A recent article in World magazine profiled Judge Michael Taylor and the Mississippi 14th Circuit’s drug court that he oversees. In “Sober-minded,” Kim Henderson makes the case that “drug courts can use a strict nexus between crime and punishment to offer addicts a chance to see the light.”
Henderson informs us that “the nation’s first drug court convened in Miami-Dade County, Fla., in 1989, and by the turn of the century, similar startups across the country were collectively graduating 17,000 participants a year.” Most drug courts, which are now in every state, “are give-and-take propositions offering nonviolent felony offenders a choice between jail sentences and long-term drug treatment.”
But why should a drug user or drug possessor ever be labeled a felony offender? Why should they have to choose between jail sentences and long-term drug treatment?
Drug courts have completion rates, on average, of 59 percent—“more than triple those achieved by some private treatment facilities.” Judge Taylor believes that the biggest reason for the difference is not “the combination of supervision, screening, and work requirements that drug courts are uniquely positioned to offer,” but that “no private treatment works as well as drug court because no private treatment has a jail.”
But even if the completion rate were 100 percent, why should anyone have the threat of jail hanging over his head because he used “illegal” drugs?
The judge’s “driver” and “drug court coordinator,” John Douglas, sat in unmarked police cars for 10 years “surveilling drug deals.” Douglas “believed God called him to his work as a narcotics agent.”
But why didn’t Officer Douglas spend his time focusing on combating real crimes? Are we to believe that God calls people to violate—often with violence—the personal and property rights of others?
To be eligible for Judge Taylor’s FED-UP (Fostering an End to Drug Use Problems) program, “offenders must obtain his recommendation, as well as one from both the district attorney’s office and the arresting law enforcement agency.” After undergoing “an evaluation to verify addiction,” offenders must “then plead guilty to their crime” and “agree to follow 23 rules, such as paying fines and permitting searches of their homes and vehicles.”
But why is drug addiction not a public health problem instead of a criminal justice problem? And who has the drug user offended? Why should anyone have to plead guilty to a victimless crime? Why should anyone have to follow some arbitrary rules, pay a fine, and have his Fourth Amendment rights trampled on just because he had a bad habit, a vice, and an addiction?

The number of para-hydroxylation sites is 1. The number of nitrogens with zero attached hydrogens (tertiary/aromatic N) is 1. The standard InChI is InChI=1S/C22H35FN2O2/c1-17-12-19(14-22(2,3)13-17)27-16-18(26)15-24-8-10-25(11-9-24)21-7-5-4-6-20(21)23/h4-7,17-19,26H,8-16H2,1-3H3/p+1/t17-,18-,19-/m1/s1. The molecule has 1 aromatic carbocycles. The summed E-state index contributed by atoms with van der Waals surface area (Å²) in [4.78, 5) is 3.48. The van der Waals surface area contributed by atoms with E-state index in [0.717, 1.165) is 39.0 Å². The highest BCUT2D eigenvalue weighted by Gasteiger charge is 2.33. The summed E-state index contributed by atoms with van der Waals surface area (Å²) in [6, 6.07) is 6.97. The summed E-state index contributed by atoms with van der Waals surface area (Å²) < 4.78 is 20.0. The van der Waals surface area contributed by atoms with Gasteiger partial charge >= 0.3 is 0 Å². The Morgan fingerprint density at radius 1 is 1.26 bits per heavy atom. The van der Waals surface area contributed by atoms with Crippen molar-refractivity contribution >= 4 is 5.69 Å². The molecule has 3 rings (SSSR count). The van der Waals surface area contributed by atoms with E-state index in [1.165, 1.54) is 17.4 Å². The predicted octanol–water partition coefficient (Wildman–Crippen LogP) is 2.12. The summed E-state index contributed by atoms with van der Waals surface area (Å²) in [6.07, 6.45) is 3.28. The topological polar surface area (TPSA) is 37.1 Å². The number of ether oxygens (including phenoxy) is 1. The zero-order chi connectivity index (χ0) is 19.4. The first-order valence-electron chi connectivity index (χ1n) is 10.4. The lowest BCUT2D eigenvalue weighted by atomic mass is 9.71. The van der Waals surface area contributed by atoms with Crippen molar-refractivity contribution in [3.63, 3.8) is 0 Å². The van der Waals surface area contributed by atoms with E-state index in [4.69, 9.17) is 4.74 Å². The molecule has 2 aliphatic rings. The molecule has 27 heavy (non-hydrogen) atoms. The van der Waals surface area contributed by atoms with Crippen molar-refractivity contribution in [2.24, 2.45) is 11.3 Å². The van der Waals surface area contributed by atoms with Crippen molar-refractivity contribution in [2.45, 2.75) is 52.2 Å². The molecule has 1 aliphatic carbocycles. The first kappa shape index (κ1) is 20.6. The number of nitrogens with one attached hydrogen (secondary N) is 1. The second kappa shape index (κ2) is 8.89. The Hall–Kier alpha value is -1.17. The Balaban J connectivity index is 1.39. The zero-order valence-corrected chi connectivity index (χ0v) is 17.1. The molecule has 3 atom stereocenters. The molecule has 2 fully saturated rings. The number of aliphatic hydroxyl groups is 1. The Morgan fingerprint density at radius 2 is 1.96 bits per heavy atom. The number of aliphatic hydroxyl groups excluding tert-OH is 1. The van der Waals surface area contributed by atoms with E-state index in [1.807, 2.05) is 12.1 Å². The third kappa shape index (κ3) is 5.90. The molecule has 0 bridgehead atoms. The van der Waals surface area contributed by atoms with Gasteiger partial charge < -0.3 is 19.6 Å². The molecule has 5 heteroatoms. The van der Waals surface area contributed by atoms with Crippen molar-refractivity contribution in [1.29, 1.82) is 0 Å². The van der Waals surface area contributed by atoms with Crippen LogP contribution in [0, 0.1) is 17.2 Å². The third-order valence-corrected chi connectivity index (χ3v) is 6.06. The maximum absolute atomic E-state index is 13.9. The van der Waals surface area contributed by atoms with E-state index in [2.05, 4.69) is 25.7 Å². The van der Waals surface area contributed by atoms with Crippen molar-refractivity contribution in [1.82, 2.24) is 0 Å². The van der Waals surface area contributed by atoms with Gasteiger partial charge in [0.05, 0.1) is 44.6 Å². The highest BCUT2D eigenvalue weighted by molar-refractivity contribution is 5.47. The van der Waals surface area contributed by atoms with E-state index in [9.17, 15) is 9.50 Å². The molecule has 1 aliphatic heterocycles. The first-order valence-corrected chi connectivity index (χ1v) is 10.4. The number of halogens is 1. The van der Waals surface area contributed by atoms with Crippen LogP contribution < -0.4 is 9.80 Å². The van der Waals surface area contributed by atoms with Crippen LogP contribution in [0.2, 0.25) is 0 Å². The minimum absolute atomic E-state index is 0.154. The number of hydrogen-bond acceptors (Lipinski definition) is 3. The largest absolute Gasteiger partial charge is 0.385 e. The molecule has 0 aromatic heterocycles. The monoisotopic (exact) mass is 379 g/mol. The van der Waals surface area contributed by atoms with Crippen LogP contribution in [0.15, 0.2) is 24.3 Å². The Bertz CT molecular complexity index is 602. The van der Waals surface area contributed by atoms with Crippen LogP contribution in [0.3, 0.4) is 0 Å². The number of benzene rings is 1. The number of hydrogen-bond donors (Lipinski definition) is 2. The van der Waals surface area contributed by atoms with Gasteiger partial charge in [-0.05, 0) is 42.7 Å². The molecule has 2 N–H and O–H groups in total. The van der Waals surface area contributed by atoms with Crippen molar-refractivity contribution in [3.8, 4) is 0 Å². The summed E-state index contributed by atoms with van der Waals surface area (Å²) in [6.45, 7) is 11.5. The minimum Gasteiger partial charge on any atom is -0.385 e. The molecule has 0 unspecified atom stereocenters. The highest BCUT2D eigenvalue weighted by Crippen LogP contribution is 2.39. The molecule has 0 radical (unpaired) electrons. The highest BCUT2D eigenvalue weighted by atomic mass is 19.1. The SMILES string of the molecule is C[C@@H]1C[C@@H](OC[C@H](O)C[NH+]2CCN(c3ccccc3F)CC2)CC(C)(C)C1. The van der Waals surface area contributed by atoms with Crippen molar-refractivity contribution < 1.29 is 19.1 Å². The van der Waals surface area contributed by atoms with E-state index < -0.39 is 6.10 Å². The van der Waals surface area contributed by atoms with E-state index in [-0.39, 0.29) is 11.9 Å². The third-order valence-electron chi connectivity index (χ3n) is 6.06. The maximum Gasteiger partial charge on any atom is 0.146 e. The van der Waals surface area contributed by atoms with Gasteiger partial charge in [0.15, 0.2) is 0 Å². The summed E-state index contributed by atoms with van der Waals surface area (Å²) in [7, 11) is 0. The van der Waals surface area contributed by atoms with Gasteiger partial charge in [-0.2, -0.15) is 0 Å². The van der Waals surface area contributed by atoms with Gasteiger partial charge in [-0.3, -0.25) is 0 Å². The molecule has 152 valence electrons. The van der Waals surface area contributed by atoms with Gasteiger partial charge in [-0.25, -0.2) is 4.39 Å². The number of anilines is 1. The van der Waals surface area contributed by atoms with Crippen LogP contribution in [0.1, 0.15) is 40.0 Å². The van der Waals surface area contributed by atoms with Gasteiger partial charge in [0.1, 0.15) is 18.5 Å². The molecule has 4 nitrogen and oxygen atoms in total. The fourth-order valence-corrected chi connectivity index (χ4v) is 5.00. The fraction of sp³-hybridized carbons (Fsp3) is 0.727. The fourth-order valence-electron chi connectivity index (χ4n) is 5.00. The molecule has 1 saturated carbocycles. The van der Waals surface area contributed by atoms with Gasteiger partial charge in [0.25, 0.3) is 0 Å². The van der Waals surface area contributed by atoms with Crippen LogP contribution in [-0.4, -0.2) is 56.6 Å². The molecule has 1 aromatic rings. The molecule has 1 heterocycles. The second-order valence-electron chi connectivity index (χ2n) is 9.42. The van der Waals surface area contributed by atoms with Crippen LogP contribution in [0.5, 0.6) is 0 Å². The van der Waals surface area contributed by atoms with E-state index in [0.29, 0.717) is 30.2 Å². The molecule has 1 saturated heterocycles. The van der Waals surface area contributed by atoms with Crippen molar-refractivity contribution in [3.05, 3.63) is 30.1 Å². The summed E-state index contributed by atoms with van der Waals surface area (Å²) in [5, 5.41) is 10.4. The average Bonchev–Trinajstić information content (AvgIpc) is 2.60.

Completion of Judge Taylor’s three-year drug court “takes four phases, each granting increased autonomy as participants learn to manage their recovery.” Participants must pay monthly fees to be enrolled in drug court, and the combination of fines and fees can cost them thousands of dollars.
But why should anyone have to pay a fee every month for three years to have his rights violated and his liberty restricted?
Graduates from drug court programs have their criminal records expunged. The recidivism rate is low—“a Department of Justice study found that 72 percent of drug court graduates have no arrests at the two-year mark.”
But even if 100 percent of drug court graduates were never arrested again, why should anyone be arrested for drug use or possession in the first place? Why should drug use or possession be a crime?
The answers to those questions should be obvious. Although it would certainly be better if those arrested for drug offenses went through a treatment program instead of to jail, no one should ever be arrested for a drug offense in the first place. Drug courts aren’t needed for drug offenders any more than jail cells are. There should be no such thing as a drug offender.
Judge Taylor admits that he “leans libertarian” on some issues, but not on this one: “Not everyone works in Silicon Valley and likes to use a little cocaine now and then. There are people whose lives are devastated by this, whose childhoods were devastated by this.”
But what’s so bad about the libertarian position on drugs? Libertarians believe that there should be no laws at any level of government regarding the buying, selling, growing, processing, transporting, manufacturing, advertising, using, or possessing of any drug for any reason. This doesn’t mean that drugs are good, healthy, or safe. And it doesn’t mean that using drugs isn’t immoral, self-destructive, or financially ruinous. It just means that (1) individuals should decide what risks they are willing to take and what behaviors they are willing to engage in, (2) no behavior should be criminalized unless it violates the personal or property rights of others, and (3) the heavy hand of government is not the solution to any problems resulting from drug abuse.